In Sec. 3, multiscale skip connection is used to introduce features from different levels to improve disparity estimation and refinement performance. To demonstrate its effectiveness, the multiscale skip connection scheme of our network was replaced by a singlescale skip connection scheme, the comparative results are shown in Table 3. It can be observed that the multiscale skip connection scheme outperforms its singlescale counterpart, with the EPE being reduced from 2.55 to 2.50. That is because, the output of the first convolution layer contains high frequency information, it produces high reconstruction error for both regions along object boundaries and regions with large color changes. Note that, regions on an object surface far from boundaries usually have a very accurate initial disparity estimation (i.e., the true reconstruction error is small), although large color changes occur due to texture variation. Therefore, the reconstruction errors given by the first convolution layer for these regions are inaccurate. In this case, multiscale skip connection is able to improve the reliability of resulted reconstruction errors. Besides, introducing highlevel features is also useful for feature constancy calculation, as higherlevel features leverage more context information with a wide field of view.
4.1.2 Feature Constancy for Disparity Refinement
Model  1px  3px  5px  EPE 

Singlescale  10.90  5.23  3.74  2.55 
Multiscale  10.24  4.93  3.54  2.50 
Method  EPE  Params.  Run time(ms) 

CRL [19]  1.60  78.77M  162 
iResNet  1.40  43.11M  90 
To seamlessly integrate the initial disparity estimation subnetwork (DESnet) and the disparity refinement subnetwork (DRSnet) into a whole network, the feature constancy calculation and its subsequent subnetwork play an important role. To demonstrate its effectiveness, we first removed all feature constancy used in our network (as shown in Table 1) and then retrained the model. The results are shown in Table 2. It can be observed that if no feature constancy is introduced for disparity refinement, the performance improvement is very small, with EPE being reduced from 2.81 to 2.72.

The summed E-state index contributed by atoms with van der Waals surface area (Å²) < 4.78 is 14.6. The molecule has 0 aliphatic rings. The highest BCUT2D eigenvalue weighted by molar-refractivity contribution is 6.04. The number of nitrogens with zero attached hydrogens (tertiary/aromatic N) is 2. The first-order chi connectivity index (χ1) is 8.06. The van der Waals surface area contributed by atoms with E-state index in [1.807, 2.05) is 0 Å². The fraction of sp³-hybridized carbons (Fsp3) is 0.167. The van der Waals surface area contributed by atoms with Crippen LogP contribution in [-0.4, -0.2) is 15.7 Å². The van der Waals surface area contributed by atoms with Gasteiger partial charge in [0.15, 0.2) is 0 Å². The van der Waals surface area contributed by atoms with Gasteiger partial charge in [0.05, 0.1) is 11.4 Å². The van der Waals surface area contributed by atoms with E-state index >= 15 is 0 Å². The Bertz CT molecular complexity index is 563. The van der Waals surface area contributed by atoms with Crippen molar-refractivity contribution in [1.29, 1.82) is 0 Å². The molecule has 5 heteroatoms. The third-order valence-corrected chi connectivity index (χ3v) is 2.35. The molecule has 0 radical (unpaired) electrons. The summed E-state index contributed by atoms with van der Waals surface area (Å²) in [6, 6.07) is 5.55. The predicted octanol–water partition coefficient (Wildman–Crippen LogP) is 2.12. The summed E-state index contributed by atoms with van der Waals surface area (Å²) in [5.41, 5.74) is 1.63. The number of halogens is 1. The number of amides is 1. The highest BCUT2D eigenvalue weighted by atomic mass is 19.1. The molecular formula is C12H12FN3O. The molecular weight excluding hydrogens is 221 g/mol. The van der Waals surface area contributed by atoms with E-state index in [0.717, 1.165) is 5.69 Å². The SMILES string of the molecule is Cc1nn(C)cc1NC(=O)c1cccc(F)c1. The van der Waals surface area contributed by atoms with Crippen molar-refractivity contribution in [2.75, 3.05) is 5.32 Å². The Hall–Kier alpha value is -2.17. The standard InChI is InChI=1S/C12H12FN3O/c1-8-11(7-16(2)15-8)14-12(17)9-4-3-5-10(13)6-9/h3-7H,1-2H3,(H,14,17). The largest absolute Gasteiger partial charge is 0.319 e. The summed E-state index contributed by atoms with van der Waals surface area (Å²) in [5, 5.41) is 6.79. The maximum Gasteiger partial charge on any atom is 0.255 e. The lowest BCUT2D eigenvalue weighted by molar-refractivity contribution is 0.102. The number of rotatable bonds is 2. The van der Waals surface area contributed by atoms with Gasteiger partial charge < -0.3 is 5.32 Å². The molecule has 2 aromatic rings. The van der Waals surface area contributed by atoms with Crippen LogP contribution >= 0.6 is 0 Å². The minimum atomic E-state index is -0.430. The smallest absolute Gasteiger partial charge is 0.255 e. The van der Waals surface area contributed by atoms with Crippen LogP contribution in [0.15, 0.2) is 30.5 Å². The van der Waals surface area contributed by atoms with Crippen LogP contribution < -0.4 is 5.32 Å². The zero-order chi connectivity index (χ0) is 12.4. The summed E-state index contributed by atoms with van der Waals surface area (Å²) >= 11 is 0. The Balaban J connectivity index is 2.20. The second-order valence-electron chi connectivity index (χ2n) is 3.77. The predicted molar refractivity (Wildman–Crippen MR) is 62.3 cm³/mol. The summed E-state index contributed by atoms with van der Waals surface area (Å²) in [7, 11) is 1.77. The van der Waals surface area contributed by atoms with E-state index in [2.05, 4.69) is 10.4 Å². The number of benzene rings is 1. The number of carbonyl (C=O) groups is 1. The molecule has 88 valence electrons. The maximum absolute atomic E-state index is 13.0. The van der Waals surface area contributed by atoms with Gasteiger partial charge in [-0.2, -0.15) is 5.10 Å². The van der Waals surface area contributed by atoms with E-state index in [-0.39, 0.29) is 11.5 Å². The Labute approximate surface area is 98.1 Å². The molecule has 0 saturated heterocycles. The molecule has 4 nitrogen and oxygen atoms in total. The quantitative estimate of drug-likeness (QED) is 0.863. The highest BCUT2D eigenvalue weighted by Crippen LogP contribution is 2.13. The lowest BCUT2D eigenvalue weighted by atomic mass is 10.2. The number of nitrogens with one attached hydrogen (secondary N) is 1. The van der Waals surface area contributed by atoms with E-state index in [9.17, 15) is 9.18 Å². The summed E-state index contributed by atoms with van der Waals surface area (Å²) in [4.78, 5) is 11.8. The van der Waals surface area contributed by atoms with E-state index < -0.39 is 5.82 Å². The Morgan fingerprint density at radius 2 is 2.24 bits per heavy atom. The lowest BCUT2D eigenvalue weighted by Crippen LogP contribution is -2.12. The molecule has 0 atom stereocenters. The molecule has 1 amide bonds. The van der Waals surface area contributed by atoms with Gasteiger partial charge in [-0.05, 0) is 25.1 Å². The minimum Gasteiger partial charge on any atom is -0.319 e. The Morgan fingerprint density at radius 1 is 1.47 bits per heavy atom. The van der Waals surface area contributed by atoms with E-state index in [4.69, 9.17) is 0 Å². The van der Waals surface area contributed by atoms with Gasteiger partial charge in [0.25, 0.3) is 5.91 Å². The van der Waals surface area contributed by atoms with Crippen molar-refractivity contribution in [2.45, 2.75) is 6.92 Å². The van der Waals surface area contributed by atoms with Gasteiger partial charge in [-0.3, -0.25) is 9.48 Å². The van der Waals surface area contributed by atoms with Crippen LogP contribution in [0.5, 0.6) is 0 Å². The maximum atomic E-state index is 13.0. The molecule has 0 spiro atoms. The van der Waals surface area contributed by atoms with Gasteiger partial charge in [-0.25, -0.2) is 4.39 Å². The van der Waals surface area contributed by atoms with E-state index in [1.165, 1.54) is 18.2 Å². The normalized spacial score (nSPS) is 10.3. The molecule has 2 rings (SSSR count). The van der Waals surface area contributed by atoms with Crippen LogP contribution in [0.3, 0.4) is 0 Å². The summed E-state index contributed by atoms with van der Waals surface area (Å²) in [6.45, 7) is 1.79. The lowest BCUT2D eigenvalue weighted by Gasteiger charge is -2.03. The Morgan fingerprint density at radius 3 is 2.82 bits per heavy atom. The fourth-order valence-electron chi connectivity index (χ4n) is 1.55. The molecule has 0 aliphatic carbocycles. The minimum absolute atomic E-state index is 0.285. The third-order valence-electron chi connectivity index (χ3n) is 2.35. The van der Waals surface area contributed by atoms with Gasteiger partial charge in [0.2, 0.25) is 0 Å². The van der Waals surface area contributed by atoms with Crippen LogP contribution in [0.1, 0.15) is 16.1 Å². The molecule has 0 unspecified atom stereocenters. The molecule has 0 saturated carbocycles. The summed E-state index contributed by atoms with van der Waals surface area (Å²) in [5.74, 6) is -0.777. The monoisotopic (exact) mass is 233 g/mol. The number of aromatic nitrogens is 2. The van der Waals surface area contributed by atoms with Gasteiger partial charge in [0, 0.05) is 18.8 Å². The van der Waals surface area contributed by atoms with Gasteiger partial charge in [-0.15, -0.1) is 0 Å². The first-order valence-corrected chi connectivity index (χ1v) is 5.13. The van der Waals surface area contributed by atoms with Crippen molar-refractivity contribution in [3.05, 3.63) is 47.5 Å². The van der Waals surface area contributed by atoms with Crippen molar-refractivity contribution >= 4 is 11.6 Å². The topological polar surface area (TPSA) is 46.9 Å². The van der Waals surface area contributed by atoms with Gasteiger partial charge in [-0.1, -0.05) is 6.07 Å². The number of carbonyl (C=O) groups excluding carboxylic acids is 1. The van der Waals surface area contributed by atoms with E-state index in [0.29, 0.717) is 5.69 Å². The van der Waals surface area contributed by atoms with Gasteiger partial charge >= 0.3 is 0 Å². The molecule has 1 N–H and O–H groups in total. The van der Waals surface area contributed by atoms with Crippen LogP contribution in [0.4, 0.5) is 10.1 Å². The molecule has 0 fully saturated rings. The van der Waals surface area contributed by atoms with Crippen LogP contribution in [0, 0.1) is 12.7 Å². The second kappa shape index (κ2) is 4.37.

Then, we evaluate the importance of the three information in Eq. (1), i.e., initial disparity , feature correlation , and reconstruction error produced by the initial disparity, as explained in Sec. 3. The results are shown in Table 2. It is observed that, the reconstruction error plays the major role for the performance improvement. If the reconstruction error is removed, EPE is increased from 2.50 to 2.70. That is because this term provides the some knowledge about the initial disparity. That is, regions with poor initial disparity can be identified and then be contrapuntally refined. Besides, removing initial disparity or feature correlation from the disparity refinement subnetwork slightly degrades the overall performance. Their EPE values are increased from 2.50 to 2.56 and 2.61, respectively. If all the three parts are incorporated, the disparity refinement network can achieve the best performance.
4.1.3 Iterative Refinement